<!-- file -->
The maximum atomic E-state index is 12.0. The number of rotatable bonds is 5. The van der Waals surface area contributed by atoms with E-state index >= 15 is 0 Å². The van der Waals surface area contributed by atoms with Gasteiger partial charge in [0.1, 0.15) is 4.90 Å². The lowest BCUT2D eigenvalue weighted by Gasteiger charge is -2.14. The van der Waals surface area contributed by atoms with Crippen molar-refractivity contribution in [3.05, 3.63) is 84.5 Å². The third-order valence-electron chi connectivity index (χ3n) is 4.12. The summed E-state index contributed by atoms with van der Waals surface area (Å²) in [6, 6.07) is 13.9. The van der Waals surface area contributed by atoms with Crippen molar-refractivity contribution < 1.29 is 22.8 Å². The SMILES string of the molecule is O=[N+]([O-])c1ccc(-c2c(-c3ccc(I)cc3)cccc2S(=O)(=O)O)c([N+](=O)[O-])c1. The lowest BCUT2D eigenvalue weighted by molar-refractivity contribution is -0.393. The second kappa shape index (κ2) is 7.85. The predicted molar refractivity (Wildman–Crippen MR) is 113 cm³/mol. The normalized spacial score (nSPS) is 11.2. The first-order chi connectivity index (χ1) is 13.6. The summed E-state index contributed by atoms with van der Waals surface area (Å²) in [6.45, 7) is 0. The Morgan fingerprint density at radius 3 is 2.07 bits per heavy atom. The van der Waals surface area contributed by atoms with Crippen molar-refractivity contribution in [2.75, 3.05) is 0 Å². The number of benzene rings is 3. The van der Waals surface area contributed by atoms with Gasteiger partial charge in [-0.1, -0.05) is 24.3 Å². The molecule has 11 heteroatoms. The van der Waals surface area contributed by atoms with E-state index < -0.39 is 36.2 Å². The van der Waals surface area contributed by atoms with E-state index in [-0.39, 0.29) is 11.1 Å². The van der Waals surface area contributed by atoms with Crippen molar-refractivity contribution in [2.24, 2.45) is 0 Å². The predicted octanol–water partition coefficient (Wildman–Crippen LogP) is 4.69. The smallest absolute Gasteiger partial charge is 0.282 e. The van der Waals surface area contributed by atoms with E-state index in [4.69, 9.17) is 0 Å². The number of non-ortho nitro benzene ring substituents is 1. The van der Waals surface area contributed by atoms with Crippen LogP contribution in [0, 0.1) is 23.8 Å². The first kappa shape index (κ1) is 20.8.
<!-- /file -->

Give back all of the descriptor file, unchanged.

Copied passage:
The maximum atomic E-state index is 12.0. The number of rotatable bonds is 5. The van der Waals surface area contributed by atoms with E-state index >= 15 is 0 Å². The van der Waals surface area contributed by atoms with Gasteiger partial charge in [0.1, 0.15) is 4.90 Å². The lowest BCUT2D eigenvalue weighted by Gasteiger charge is -2.14. The van der Waals surface area contributed by atoms with Crippen molar-refractivity contribution in [3.05, 3.63) is 84.5 Å². The third-order valence-electron chi connectivity index (χ3n) is 4.12. The summed E-state index contributed by atoms with van der Waals surface area (Å²) in [6, 6.07) is 13.9. The van der Waals surface area contributed by atoms with Crippen molar-refractivity contribution < 1.29 is 22.8 Å². The SMILES string of the molecule is O=[N+]([O-])c1ccc(-c2c(-c3ccc(I)cc3)cccc2S(=O)(=O)O)c([N+](=O)[O-])c1. The lowest BCUT2D eigenvalue weighted by molar-refractivity contribution is -0.393. The second kappa shape index (κ2) is 7.85. The predicted molar refractivity (Wildman–Crippen MR) is 113 cm³/mol. The normalized spacial score (nSPS) is 11.2. The first-order chi connectivity index (χ1) is 13.6. The summed E-state index contributed by atoms with van der Waals surface area (Å²) in [6.45, 7) is 0. The Morgan fingerprint density at radius 3 is 2.07 bits per heavy atom. The van der Waals surface area contributed by atoms with Crippen molar-refractivity contribution in [2.75, 3.05) is 0 Å². The number of benzene rings is 3. The van der Waals surface area contributed by atoms with Gasteiger partial charge in [-0.1, -0.05) is 24.3 Å². The molecule has 11 heteroatoms. The van der Waals surface area contributed by atoms with E-state index < -0.39 is 36.2 Å². The van der Waals surface area contributed by atoms with E-state index in [-0.39, 0.29) is 11.1 Å². The van der Waals surface area contributed by atoms with Crippen molar-refractivity contribution in [2.24, 2.45) is 0 Å². The predicted octanol–water partition coefficient (Wildman–Crippen LogP) is 4.69. The smallest absolute Gasteiger partial charge is 0.282 e. The van der Waals surface area contributed by atoms with E-state index in [4.69, 9.17) is 0 Å². The number of non-ortho nitro benzene ring substituents is 1. The van der Waals surface area contributed by atoms with Crippen LogP contribution in [0, 0.1) is 23.8 Å². The first kappa shape index (κ1) is 20.8.